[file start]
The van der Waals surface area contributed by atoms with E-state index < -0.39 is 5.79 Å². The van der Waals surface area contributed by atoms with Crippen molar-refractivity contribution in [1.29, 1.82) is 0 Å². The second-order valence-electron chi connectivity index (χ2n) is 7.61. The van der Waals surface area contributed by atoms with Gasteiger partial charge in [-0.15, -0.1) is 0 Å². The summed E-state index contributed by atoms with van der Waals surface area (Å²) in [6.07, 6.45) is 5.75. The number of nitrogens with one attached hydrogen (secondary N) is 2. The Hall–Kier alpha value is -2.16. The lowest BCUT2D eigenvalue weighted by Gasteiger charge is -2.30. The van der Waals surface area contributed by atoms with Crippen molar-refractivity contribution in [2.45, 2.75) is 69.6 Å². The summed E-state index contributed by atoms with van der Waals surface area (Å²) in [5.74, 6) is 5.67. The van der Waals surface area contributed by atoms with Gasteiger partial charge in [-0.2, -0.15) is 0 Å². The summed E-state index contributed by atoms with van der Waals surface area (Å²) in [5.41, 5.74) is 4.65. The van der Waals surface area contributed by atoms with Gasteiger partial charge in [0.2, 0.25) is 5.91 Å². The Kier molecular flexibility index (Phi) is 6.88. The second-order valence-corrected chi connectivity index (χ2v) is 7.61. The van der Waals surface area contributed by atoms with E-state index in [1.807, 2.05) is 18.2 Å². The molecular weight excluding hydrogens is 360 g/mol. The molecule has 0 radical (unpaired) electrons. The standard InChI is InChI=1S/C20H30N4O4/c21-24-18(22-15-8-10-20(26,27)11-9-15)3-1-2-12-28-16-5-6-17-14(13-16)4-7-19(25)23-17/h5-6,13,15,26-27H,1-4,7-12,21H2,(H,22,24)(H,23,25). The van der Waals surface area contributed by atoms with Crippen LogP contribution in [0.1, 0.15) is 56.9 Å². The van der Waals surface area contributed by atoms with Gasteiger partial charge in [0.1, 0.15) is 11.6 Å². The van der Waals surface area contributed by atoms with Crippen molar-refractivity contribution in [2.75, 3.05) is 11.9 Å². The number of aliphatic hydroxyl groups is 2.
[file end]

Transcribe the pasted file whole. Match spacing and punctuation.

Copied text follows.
The van der Waals surface area contributed by atoms with E-state index < -0.39 is 5.79 Å². The van der Waals surface area contributed by atoms with Crippen molar-refractivity contribution in [1.29, 1.82) is 0 Å². The second-order valence-electron chi connectivity index (χ2n) is 7.61. The van der Waals surface area contributed by atoms with Gasteiger partial charge in [-0.15, -0.1) is 0 Å². The summed E-state index contributed by atoms with van der Waals surface area (Å²) in [6.07, 6.45) is 5.75. The number of nitrogens with one attached hydrogen (secondary N) is 2. The Hall–Kier alpha value is -2.16. The lowest BCUT2D eigenvalue weighted by Gasteiger charge is -2.30. The van der Waals surface area contributed by atoms with Crippen molar-refractivity contribution in [2.45, 2.75) is 69.6 Å². The summed E-state index contributed by atoms with van der Waals surface area (Å²) in [5.74, 6) is 5.67. The van der Waals surface area contributed by atoms with Gasteiger partial charge in [-0.2, -0.15) is 0 Å². The summed E-state index contributed by atoms with van der Waals surface area (Å²) in [5.41, 5.74) is 4.65. The van der Waals surface area contributed by atoms with Gasteiger partial charge in [0.2, 0.25) is 5.91 Å². The Kier molecular flexibility index (Phi) is 6.88. The second-order valence-corrected chi connectivity index (χ2v) is 7.61. The van der Waals surface area contributed by atoms with E-state index in [1.807, 2.05) is 18.2 Å². The molecular weight excluding hydrogens is 360 g/mol. The molecule has 0 radical (unpaired) electrons. The standard InChI is InChI=1S/C20H30N4O4/c21-24-18(22-15-8-10-20(26,27)11-9-15)3-1-2-12-28-16-5-6-17-14(13-16)4-7-19(25)23-17/h5-6,13,15,26-27H,1-4,7-12,21H2,(H,22,24)(H,23,25). The van der Waals surface area contributed by atoms with Crippen LogP contribution in [0.1, 0.15) is 56.9 Å². The van der Waals surface area contributed by atoms with Gasteiger partial charge in [0.1, 0.15) is 11.6 Å². The van der Waals surface area contributed by atoms with Crippen molar-refractivity contribution in [2.75, 3.05) is 11.9 Å². The number of aliphatic hydroxyl groups is 2.